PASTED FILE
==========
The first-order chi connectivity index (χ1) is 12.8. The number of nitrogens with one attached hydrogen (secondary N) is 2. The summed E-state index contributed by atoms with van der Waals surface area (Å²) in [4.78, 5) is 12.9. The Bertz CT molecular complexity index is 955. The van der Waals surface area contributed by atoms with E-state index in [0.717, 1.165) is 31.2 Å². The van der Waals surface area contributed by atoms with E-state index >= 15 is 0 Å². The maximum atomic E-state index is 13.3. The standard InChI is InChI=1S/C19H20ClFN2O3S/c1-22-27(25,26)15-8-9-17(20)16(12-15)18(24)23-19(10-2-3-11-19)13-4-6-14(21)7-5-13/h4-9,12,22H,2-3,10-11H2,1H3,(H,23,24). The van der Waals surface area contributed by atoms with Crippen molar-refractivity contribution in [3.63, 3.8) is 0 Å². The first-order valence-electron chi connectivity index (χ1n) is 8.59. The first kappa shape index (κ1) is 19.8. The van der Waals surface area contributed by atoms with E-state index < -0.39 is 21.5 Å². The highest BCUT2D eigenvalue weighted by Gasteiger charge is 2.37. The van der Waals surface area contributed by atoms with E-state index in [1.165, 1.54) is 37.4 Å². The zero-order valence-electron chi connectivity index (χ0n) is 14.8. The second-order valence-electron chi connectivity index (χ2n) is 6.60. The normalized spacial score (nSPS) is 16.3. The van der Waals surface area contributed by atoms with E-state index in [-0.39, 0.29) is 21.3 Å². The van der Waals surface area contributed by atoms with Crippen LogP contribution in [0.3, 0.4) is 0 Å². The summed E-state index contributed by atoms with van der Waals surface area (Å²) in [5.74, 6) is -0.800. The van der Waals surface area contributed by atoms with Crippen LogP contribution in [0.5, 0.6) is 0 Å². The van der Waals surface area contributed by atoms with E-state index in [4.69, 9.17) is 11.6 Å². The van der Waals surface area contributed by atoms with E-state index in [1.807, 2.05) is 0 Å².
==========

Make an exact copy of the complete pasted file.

The first-order chi connectivity index (χ1) is 12.8. The number of nitrogens with one attached hydrogen (secondary N) is 2. The summed E-state index contributed by atoms with van der Waals surface area (Å²) in [4.78, 5) is 12.9. The Bertz CT molecular complexity index is 955. The van der Waals surface area contributed by atoms with E-state index in [0.717, 1.165) is 31.2 Å². The van der Waals surface area contributed by atoms with E-state index >= 15 is 0 Å². The maximum atomic E-state index is 13.3. The standard InChI is InChI=1S/C19H20ClFN2O3S/c1-22-27(25,26)15-8-9-17(20)16(12-15)18(24)23-19(10-2-3-11-19)13-4-6-14(21)7-5-13/h4-9,12,22H,2-3,10-11H2,1H3,(H,23,24). The van der Waals surface area contributed by atoms with Crippen molar-refractivity contribution in [3.63, 3.8) is 0 Å². The first-order valence-electron chi connectivity index (χ1n) is 8.59. The first kappa shape index (κ1) is 19.8. The van der Waals surface area contributed by atoms with E-state index < -0.39 is 21.5 Å². The highest BCUT2D eigenvalue weighted by Gasteiger charge is 2.37. The van der Waals surface area contributed by atoms with E-state index in [1.165, 1.54) is 37.4 Å². The zero-order valence-electron chi connectivity index (χ0n) is 14.8. The second-order valence-electron chi connectivity index (χ2n) is 6.60. The normalized spacial score (nSPS) is 16.3. The van der Waals surface area contributed by atoms with E-state index in [-0.39, 0.29) is 21.3 Å². The van der Waals surface area contributed by atoms with Crippen LogP contribution in [0.3, 0.4) is 0 Å². The summed E-state index contributed by atoms with van der Waals surface area (Å²) in [5.74, 6) is -0.800. The van der Waals surface area contributed by atoms with Crippen LogP contribution in [0.5, 0.6) is 0 Å². The van der Waals surface area contributed by atoms with E-state index in [4.69, 9.17) is 11.6 Å². The van der Waals surface area contributed by atoms with E-state index in [1.807, 2.05) is 0 Å².